Removing day to day problems to achieve your D365 benefits

When you created your business case for a digital transformation, you will have included a series of business benefit statements outlining what you were hoping to achieve in order to offset the cost of the programme.

Unfortunately, companies can find that even after the most successful implementations, there are blockers within the business which mean that the full scale of expected benefits is not achieved.

The temptation with business benefits is always to quietly forget about them post-implementation and not track whether they have been achieved. This can avoid potential embarrassment if there are issues which mean that you can’t actually get the value that you were originally expecting.

However, there is another way of approaching this which is to spend some time and focus on ensuring that you do meet your original benefit statements. Some of the common day to day issues that we find are listed and explained below along with recommended interventions.

Employees don’t know what they’re doing

It’s really important that this is not seen as a problem with the employees! Most of the time, if there is insufficient understanding in the operational teams as to how to use the system, it is a failure of the project in provision of adequate training.

The easiest intervention here is to create a heatmap of what areas of understanding are required in each user community and ask each employee to measure themselves against it. This will very quickly show which individuals or teams need further training in specific areas.

Disparate data sources

Due to the nature of today’s interconnected business, it’s very common to find that there are multiple line of business systems running complementary to Dynamics 365 but need to be brought into the overall corporate reporting. Disparate data sources and data siloes mean that different people can generate reports which support their own conclusions.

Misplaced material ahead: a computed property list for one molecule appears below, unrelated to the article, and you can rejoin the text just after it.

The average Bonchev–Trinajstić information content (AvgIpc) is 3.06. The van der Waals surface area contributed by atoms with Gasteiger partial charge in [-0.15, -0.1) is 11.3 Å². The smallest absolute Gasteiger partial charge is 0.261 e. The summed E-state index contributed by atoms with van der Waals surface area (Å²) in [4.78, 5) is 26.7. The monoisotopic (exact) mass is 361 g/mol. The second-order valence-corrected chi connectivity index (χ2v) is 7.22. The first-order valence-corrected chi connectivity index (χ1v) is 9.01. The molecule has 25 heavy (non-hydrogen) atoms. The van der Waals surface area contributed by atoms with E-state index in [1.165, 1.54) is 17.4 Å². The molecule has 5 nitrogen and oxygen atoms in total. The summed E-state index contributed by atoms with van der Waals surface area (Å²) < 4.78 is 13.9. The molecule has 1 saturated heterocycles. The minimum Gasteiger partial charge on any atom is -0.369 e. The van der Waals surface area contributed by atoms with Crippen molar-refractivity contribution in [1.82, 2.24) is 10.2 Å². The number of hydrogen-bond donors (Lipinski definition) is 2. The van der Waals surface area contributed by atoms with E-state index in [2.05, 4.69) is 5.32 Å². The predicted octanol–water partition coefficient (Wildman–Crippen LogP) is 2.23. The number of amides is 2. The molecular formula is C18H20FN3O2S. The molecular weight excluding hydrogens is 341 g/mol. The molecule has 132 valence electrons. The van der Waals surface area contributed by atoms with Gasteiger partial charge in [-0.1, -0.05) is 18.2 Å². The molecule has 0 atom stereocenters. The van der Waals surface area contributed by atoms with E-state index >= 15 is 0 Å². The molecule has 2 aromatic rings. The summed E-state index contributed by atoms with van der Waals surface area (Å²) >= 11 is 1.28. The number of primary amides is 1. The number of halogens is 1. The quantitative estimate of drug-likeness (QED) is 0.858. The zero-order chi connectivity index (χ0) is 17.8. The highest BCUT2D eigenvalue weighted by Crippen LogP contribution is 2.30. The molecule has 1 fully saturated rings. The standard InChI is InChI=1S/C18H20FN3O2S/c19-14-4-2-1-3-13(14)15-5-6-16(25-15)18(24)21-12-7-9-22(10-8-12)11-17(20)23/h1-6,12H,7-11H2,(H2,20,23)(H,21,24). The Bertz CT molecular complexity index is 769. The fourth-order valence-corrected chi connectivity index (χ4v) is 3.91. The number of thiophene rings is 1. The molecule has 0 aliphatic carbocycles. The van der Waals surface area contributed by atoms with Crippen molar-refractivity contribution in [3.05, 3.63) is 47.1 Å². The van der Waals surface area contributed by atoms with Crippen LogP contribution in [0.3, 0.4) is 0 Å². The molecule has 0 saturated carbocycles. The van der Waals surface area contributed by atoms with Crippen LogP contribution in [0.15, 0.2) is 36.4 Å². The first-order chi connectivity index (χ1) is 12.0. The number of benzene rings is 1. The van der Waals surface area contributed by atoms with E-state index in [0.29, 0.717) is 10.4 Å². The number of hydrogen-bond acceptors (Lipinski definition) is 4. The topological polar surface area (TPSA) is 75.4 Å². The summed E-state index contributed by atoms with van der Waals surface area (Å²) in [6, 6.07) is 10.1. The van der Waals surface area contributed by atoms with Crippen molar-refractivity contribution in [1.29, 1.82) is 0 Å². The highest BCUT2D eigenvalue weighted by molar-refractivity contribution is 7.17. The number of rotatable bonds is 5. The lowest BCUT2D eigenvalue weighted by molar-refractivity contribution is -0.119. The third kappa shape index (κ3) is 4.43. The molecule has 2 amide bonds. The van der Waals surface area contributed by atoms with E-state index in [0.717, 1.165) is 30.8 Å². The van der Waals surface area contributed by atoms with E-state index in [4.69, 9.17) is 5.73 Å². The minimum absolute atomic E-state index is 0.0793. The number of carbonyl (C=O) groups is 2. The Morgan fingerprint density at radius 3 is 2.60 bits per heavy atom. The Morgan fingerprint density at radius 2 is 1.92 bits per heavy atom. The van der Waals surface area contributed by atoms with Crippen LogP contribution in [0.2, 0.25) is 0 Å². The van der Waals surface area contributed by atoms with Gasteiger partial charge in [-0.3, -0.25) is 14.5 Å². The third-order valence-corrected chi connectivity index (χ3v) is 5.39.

Organisations often suffer from reporting different figures depending on the source system that provided the data, leading to stakeholders focussing on understanding and agreeing the numbers, rather than driving decisions from insights their data assets can provide.

Richer, more powerful business insights can be surfaced by combining data from D365 and other LOB systems into a single source of truth for organisational data analytics resulting in stakeholders driving faster decision making instead of discussing whose answer is correct.

Workflow issues

This is a very specific issue but we find it very commonly in post-implementation investigations. Creation of workflows in D365 to automate areas of business operation is both easy and complex. An example workflow would be one for approval of purchase orders before they are sent out to suppliers. The two main problems we find are:

  • Business workflow is too complex
  • System implementation is badly designed

In order to remedy this situation, there needs to be a series of hard conversations with the impacted business areas to look at how complex the business process is and whether it needs to be like that. Often, the answer is that the workflow is like that for historical and not for business reasons.

Lack of support